A review of Europe's diagnosis-related group payment codes suggests the United States could cut down on healthcare costs by refocusing its own DRGs, according to a new study in Health Affairs.
"We believe that numerous features and innovations of European hospital payment systems can serve as models of better ways of paying for hospital care in the United States," states the article, written by researchers at the Berlin University of Technology in Germany.
DRGs used in many European countries tend to promote cost transparency, and make it easier to determine which patients are likely to use more or less healthcare resources, the authors note.
Moreover, most hospitals are laboring under global budgets that cover patient care. In Germany, for example, if a hospital exceeds its budget one year, payments based on DRGs are reduced the following year.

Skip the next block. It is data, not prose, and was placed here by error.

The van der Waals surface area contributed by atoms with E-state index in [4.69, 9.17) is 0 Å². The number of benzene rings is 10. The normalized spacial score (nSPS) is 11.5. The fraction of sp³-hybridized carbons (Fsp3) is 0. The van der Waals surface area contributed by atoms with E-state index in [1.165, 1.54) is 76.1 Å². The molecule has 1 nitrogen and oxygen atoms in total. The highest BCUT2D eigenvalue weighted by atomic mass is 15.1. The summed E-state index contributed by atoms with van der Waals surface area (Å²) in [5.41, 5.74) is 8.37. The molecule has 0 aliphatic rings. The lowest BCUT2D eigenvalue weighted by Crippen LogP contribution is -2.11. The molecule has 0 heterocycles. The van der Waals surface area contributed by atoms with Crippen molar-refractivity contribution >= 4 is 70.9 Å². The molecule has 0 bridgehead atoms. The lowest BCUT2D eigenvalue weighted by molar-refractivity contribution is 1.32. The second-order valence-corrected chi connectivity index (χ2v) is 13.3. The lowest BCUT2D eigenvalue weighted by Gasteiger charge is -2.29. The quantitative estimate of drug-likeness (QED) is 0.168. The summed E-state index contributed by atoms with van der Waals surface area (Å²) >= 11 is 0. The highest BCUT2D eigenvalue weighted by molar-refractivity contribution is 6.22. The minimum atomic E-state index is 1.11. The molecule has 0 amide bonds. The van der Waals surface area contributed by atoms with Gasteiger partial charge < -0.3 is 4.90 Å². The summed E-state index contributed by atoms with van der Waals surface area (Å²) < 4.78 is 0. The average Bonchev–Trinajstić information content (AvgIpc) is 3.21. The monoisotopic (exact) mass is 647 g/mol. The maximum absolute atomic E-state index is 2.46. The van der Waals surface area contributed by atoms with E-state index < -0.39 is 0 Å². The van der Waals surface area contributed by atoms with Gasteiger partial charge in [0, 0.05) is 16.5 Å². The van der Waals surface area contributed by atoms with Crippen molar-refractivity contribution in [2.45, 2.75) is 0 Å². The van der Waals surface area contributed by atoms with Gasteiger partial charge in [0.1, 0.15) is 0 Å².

The Health Affairs article shows many DRG systems also take physician fees into account. Hospitals that follow specific best practice guidelines for caring for stroke or other seriously ill patients may receive higher payments to ensure better quality.
There has been some cost-shifting to patients in these systems, particularly with the application of user fees. But in England, for example, such increases are pegged to the national inflation rate, according to the article.
However, there tends to be resistance to change payment systems in the United States, even to the current DRG system. In Florida, for instance, the state's hospital association is lobbying to block a potential switch from fee-for-service to DRG-based payments for the Medicaid program, reported the Fort Lauderdale Sun-Sentinel.